Let the Silverton builds begin!

Today I made my first hole in a tree. Well, my first hole out in a Silverton tree. Between the snow and my hesitation to jump into this treehouse building thing with only having read the entire internet and a few books, I wasn't fully ready until today.

This is where my blog is likely going to move from tutorials to more of a journal about this process. I'd love for you to follow along as we develop our little plot of forest into our ideal vacation spot.

I'll start here with a picture of my car loaded up with lumber. I have to be mindful of how much I load on as my cargo capacity is only 1000lbs. This was about 500, there's more there than you can see.


What all is up there? Well, there are two 2"x6"x16', eight 2"x6"x10', two 2"x4"x12', and two 2"x4"x8'. I purchased it all yesterday afternoon and then I got to drive around with it on my car for one school pickup, a couple of errands, overnight in the driveway, one school drop off, and 1 hour and 30 minutes on the road to our property. Boy was I ever glad to shake that haul!

Now, if you see my kids in the next few days, you've gotta keep quiet about this project. It's a surprise for them, they have no idea what I'm up to. In fact, neither of them even asked about the lumber when I showed up to get them at school yesterday so apparently they're not even curious (weird kids). I'm sure they probably think I was just getting started on the shed but I picked a smaller project to ease into the property.

So, here's the plan:

I'm going to build a 10x10 platform around this tree and it'll also have a walkway stretching out over firewood and there will be a dog shelter somewhere in that whole thing too. It'll all be attached to this tree closest to the camera in the picture. The lump under the black plastic is a stack of firewood I cut up a couple of weeks ago when I was itching to use my new chainsaw.

4/18 in Silverton

So, I got to carry all that wood from my car to this spot which wasn't exactly close to where I had to park. But I got it done so by the time I took this picture, I was really itching to build. I was pretty excited that I got to use the picnic table for my tools too.

4/18 in Silverton

It's a good thing I keep that yellow fabric tarp in my car. The picnic table was covered in snow. I wiped it off with my yellow level (see corner of bench) and covered the wet table with the tarp to keep my tools dry.

I started out by pre-drilling a hole in one of the 16' long 2x6s and drilling a hole in the tree about 7' up. I wanted to make sure no tall people would hit their heads on the beams. Next, I started an 8" long, 1/2 inch diameter hex head lag screw through the wood and matched it up with the tree. I screwed that bad-boy all the way into the tree with my socket wrench.

4/18 in Silverton

Well poop. Now the whole thing is too high and I need to add some braces plus it needs to be level but none of my unused lumber is the right size to brace the end in place temporarily while I work. Huh. I stood there staring at it and looking around the property a bit. I did find a branch that I thought would work but it fell over pretty quickly.

WAIT!! I've got it. I'll pull down the short end using my car ratchet straps.

4/18 in Silverton

I secured it to a couple of fallen trees on the ground there. They held it in place while I worked. It was great.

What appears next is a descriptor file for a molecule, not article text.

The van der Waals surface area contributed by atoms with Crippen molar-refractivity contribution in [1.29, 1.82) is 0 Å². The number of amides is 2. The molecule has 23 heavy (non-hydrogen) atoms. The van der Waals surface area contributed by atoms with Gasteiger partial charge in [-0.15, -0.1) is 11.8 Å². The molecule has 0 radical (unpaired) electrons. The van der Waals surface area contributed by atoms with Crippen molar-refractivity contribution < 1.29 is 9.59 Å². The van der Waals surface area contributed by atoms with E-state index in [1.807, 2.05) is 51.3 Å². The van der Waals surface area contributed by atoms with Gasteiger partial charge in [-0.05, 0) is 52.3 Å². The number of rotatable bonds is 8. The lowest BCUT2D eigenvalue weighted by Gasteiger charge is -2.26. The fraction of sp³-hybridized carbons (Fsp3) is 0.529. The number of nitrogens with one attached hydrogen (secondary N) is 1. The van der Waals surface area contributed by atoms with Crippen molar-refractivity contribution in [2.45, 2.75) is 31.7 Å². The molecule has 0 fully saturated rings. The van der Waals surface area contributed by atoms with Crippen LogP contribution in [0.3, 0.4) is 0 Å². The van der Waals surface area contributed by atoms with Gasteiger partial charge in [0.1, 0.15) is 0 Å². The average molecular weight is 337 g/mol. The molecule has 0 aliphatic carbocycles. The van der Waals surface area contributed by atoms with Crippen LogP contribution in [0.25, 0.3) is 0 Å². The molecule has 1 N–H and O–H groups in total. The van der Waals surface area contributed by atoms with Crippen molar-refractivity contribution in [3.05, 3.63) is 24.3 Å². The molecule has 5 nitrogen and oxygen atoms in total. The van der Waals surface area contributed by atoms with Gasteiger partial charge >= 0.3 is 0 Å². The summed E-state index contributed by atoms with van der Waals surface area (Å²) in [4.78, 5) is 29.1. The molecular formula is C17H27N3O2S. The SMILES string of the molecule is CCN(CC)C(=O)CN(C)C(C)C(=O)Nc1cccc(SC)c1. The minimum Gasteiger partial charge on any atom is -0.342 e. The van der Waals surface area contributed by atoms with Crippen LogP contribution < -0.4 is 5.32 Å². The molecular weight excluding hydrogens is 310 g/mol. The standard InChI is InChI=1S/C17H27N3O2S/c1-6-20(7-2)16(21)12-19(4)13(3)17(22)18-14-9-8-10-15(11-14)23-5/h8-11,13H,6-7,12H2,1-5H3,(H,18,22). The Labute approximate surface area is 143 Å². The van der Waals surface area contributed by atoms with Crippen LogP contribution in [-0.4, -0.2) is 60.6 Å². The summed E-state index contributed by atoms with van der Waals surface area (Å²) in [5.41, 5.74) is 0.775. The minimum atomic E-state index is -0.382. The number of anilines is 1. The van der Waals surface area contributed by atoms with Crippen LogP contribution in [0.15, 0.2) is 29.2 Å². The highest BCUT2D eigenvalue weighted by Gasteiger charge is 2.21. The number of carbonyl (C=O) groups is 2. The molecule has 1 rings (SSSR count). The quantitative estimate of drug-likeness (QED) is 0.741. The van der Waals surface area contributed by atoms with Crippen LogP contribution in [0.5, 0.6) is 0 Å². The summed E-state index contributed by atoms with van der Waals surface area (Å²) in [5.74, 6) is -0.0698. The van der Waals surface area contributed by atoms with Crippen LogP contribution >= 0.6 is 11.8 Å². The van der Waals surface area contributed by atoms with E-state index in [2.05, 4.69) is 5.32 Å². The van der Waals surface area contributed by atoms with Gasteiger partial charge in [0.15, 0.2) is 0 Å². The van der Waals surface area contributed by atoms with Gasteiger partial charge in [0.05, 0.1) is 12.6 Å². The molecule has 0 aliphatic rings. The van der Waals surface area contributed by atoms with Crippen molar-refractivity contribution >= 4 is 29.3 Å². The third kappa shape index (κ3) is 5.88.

4/18 in Silverton

It's amazing how creative one can get when one is in the forest alone trying to manhandle 60lb pieces of lumber.

Once I eyeballed the angle for where the support brace would line up with the beam, I marked it and cut it with the chainsaw. I still haven't dragged the generator out to the property so I can run power tools but I'm adapting pretty well with my gas-powered chainsaw. The cut was fine, not perfect, but fine. I also cut the support brace to length and somehow that too ended up pretty good. I used a carriage bolt with washers front and back, a locking washer, and a nut to hold the support brace to the main beam. Then I used another 8" long hex head lag screw and a washer to secure it to the tree.

Once the short side was up, I no longer needed the beam to be strapped to the dead trees on the ground so I was able to get to work on the long side. I did the same thing again - eyeballing, marking, and chain-sawing the piece then attached it in the same manner with a carriage bolt up top and a lag bolt on the tree.

4/18 in Silverton

Ideally the support braces wouldn't just be attached to the beams with a carriage bolt but should actually run up under the beam and then be secured in place. For this smaller project, I felt comfortable using bolts to hold the weight. The ground is incredibly spongy so it's hard to find a good place for the ladder and my tools are a bit limited out there so this felt like the best option. The carriage bolts are 1/2 inch diameter galvanized bolts so they should be just fine.

I only had about 2 hours to work today before I had to head back home to get the kids from school. Once my alarm notified me it was time to pack up, I loaded up my wagon and rolled my tools back to the car.

4/18 in Silverton

I'm pretty happy with what I got done. Tomorrow I'll make more progress as I won't have to start my day by driving slowly to get there (that load of lumber had me a bit nervous) nor unloading it all. My goal is to get the other main beam installed and start on the deck platform that will sit on top of these. It's a good thing I'm not afraid of heights or anything ... oh wait.

Thank you for reading,

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